DES MOINES, Iowa — After close to 200,000 free crisis counseling visits and contacts with Iowans impacted by the 2010 natural disasters, Project Recovery Iowa will end its crisis counseling and outreach services Sept. 19.
Crisis counselors will continue to be available in the project’s seven counties until the project ends – Sept. 19. Anyone who continues to experience emotional or mental health issues associated with the 2010 disasters is encouraged to seek assistance from their local community health provider, said Teresa Zilk with the Iowa Department of Human Services.
The Iowa Concern Hotline, operated by Iowa State University Extension and Outreach, answered calls for Project Recovery Iowa. After Sept. 19, all calls for Project Recovery Iowa will be referred to an Iowa Disaster Behavioral Health Response Team (DBHRT). The Iowa Concern hotline will continue to operate at 800-447-1985.
Zilk encouraged Iowans to call the Iowa Concern Hotline. “Someone is available 24 hours, seven days a week. You will not be able to get a crisis counselor to come to your door, but you will be able to speak to someone over the phone,” she said.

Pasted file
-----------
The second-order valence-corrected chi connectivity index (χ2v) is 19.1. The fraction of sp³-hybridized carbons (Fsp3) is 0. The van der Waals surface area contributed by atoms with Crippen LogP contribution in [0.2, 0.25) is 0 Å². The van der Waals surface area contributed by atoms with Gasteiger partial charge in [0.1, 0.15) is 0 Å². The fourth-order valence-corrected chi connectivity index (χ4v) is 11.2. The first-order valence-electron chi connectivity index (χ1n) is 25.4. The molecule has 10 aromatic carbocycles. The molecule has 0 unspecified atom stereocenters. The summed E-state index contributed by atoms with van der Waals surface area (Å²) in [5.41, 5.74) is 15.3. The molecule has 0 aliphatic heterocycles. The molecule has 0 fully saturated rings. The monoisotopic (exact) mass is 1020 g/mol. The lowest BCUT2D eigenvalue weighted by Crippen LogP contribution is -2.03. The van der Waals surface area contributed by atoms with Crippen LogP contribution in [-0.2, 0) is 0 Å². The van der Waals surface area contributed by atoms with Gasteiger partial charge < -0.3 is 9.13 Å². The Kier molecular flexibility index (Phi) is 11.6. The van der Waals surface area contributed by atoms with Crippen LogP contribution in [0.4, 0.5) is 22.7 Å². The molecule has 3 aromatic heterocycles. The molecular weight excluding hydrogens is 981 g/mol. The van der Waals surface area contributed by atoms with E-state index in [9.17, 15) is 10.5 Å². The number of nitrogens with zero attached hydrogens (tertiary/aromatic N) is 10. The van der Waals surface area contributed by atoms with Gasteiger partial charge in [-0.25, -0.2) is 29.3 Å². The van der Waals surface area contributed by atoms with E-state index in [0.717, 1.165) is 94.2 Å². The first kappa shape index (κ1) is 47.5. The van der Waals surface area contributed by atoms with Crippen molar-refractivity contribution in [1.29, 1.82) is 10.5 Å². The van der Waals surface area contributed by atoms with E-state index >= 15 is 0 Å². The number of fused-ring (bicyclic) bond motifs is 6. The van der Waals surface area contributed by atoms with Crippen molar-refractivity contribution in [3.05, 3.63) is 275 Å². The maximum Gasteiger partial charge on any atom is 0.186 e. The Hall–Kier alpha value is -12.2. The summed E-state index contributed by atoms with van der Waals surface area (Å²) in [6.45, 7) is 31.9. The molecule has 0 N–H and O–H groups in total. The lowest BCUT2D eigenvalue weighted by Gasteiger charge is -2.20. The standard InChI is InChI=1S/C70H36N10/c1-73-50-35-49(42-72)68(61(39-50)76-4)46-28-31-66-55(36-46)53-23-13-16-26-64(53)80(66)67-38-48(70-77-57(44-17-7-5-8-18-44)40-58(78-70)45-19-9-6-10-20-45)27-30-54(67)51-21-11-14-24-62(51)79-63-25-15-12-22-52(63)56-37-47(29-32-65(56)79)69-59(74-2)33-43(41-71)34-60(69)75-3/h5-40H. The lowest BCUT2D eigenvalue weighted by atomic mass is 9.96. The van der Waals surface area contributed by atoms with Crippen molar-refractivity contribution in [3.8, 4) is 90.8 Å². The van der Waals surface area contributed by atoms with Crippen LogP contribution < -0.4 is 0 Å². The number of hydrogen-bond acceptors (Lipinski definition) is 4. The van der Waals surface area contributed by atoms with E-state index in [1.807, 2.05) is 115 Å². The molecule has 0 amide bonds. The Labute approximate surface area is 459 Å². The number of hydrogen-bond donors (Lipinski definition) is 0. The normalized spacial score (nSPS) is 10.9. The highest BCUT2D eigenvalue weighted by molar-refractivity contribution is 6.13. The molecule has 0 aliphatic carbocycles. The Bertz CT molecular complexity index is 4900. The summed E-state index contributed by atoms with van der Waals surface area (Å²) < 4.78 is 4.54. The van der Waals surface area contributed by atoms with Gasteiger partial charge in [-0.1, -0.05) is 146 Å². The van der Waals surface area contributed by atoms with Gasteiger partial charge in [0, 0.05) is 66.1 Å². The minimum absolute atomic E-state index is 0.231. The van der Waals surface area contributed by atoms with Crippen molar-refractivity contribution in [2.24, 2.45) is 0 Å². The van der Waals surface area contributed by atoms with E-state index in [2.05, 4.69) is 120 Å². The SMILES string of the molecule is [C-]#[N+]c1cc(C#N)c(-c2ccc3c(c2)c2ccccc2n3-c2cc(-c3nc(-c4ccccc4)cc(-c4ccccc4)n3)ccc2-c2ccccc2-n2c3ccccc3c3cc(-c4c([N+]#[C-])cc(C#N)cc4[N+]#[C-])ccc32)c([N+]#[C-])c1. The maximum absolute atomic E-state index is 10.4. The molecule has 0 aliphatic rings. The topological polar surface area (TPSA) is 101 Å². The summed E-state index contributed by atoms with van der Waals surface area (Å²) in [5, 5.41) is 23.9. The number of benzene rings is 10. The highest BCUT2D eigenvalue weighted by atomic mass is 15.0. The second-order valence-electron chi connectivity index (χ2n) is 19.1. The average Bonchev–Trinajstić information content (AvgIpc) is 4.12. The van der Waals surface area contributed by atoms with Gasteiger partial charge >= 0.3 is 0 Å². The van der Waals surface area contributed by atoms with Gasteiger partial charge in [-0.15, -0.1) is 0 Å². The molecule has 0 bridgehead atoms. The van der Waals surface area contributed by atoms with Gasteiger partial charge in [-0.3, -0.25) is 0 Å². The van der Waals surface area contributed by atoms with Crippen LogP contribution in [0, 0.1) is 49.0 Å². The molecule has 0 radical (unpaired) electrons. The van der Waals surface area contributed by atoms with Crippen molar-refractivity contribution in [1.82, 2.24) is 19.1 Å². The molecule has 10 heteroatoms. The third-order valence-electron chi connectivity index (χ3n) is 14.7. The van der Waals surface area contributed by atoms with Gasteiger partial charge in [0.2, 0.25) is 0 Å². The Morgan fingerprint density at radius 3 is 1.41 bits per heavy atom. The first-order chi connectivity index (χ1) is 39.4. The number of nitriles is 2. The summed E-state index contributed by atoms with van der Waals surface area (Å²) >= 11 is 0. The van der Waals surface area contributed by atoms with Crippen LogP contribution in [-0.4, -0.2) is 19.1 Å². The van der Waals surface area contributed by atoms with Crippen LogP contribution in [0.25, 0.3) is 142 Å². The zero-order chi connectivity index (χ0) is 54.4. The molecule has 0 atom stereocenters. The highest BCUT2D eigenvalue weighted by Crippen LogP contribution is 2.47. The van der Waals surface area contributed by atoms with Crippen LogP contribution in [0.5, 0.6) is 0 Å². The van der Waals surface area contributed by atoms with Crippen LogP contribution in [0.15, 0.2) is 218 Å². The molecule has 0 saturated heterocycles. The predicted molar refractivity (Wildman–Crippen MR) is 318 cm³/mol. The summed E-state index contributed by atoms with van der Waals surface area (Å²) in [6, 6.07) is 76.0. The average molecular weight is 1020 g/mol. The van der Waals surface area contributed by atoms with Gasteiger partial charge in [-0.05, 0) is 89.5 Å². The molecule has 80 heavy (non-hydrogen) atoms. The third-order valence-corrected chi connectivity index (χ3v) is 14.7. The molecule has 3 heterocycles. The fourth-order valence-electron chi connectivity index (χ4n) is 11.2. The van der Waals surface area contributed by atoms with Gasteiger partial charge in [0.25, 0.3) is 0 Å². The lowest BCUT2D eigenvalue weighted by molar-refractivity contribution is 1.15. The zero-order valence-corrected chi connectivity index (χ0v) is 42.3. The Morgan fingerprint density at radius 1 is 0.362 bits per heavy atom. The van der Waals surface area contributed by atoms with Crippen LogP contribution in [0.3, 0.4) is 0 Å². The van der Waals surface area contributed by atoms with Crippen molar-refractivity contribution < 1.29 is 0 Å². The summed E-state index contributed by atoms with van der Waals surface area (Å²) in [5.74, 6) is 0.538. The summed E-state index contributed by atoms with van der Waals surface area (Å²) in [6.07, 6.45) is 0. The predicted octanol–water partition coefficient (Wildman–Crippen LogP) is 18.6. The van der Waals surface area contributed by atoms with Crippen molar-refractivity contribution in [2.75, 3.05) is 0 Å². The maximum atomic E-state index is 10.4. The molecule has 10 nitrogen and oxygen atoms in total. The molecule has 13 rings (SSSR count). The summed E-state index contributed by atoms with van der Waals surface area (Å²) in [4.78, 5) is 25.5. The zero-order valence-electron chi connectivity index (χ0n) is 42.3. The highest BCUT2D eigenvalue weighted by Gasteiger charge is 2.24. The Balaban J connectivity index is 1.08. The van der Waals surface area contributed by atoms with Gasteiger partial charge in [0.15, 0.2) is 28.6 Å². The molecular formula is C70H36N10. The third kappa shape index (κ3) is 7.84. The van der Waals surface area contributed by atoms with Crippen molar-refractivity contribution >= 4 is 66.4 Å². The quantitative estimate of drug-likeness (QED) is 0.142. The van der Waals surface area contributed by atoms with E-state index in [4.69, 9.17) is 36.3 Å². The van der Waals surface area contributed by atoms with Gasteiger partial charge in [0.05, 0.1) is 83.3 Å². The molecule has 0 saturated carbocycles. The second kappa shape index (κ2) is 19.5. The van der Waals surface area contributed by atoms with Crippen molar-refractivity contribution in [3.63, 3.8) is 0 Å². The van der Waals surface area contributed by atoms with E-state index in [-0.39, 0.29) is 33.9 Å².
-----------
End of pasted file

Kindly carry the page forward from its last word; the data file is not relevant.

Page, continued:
The Iowa Department of Human Service implemented Project Recovery Iowa in the wake of the 2010 natural disasters to help impacted Iowans regain a sense of normalcy and control in their lives. The program provided free and confidential crisis counseling services to Polk, Warren, Story, Hamilton, Jasper, Marion and Wapello counties.
Trained crisis counselors offered short-term services in each county. These services consisted of face-to-face individual and group crisis counseling in non-traditional settings such as a home, school or place of business. Educational services and referrals to community, state and federal programs also were provided.
Project Recovery Iowa was funded by a grant from the Federal Emergency Management Agency (FEMA).